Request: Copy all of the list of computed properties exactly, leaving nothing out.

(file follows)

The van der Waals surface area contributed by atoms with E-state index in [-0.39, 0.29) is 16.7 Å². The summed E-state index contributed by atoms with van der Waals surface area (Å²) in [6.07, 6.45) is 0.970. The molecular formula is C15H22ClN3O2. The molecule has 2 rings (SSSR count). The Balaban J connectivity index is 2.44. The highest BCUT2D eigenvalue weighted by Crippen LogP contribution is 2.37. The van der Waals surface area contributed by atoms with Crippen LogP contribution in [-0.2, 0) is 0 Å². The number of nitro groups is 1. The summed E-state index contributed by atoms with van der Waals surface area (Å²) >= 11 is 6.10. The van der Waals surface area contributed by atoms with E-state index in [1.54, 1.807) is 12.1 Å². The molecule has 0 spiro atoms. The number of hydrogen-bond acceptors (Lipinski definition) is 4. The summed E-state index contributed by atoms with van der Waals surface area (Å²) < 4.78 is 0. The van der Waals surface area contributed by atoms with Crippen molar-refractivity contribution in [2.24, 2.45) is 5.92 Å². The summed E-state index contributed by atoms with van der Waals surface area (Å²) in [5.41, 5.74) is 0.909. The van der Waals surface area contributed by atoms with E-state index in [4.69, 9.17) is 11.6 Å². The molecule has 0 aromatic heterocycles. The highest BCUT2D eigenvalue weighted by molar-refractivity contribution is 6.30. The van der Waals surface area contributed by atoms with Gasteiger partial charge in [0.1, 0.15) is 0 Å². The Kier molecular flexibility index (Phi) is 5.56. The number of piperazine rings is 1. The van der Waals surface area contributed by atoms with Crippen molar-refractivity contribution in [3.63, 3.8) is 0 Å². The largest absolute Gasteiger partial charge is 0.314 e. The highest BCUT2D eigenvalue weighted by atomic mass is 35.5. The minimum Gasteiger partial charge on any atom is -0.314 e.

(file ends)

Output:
The van der Waals surface area contributed by atoms with E-state index in [-0.39, 0.29) is 16.7 Å². The summed E-state index contributed by atoms with van der Waals surface area (Å²) in [6.07, 6.45) is 0.970. The molecular formula is C15H22ClN3O2. The molecule has 2 rings (SSSR count). The Balaban J connectivity index is 2.44. The highest BCUT2D eigenvalue weighted by Crippen LogP contribution is 2.37. The van der Waals surface area contributed by atoms with Crippen LogP contribution in [-0.2, 0) is 0 Å². The number of nitro groups is 1. The summed E-state index contributed by atoms with van der Waals surface area (Å²) >= 11 is 6.10. The van der Waals surface area contributed by atoms with E-state index in [1.54, 1.807) is 12.1 Å². The molecule has 0 spiro atoms. The number of hydrogen-bond acceptors (Lipinski definition) is 4. The summed E-state index contributed by atoms with van der Waals surface area (Å²) < 4.78 is 0. The van der Waals surface area contributed by atoms with Crippen molar-refractivity contribution in [2.24, 2.45) is 5.92 Å². The summed E-state index contributed by atoms with van der Waals surface area (Å²) in [5.41, 5.74) is 0.909. The van der Waals surface area contributed by atoms with E-state index in [4.69, 9.17) is 11.6 Å². The molecule has 0 aromatic heterocycles. The highest BCUT2D eigenvalue weighted by molar-refractivity contribution is 6.30. The van der Waals surface area contributed by atoms with Gasteiger partial charge in [0.1, 0.15) is 0 Å². The Kier molecular flexibility index (Phi) is 5.56. The number of piperazine rings is 1. The van der Waals surface area contributed by atoms with Crippen molar-refractivity contribution in [3.63, 3.8) is 0 Å². The largest absolute Gasteiger partial charge is 0.314 e. The highest BCUT2D eigenvalue weighted by atomic mass is 35.5. The minimum Gasteiger partial charge on any atom is -0.314 e.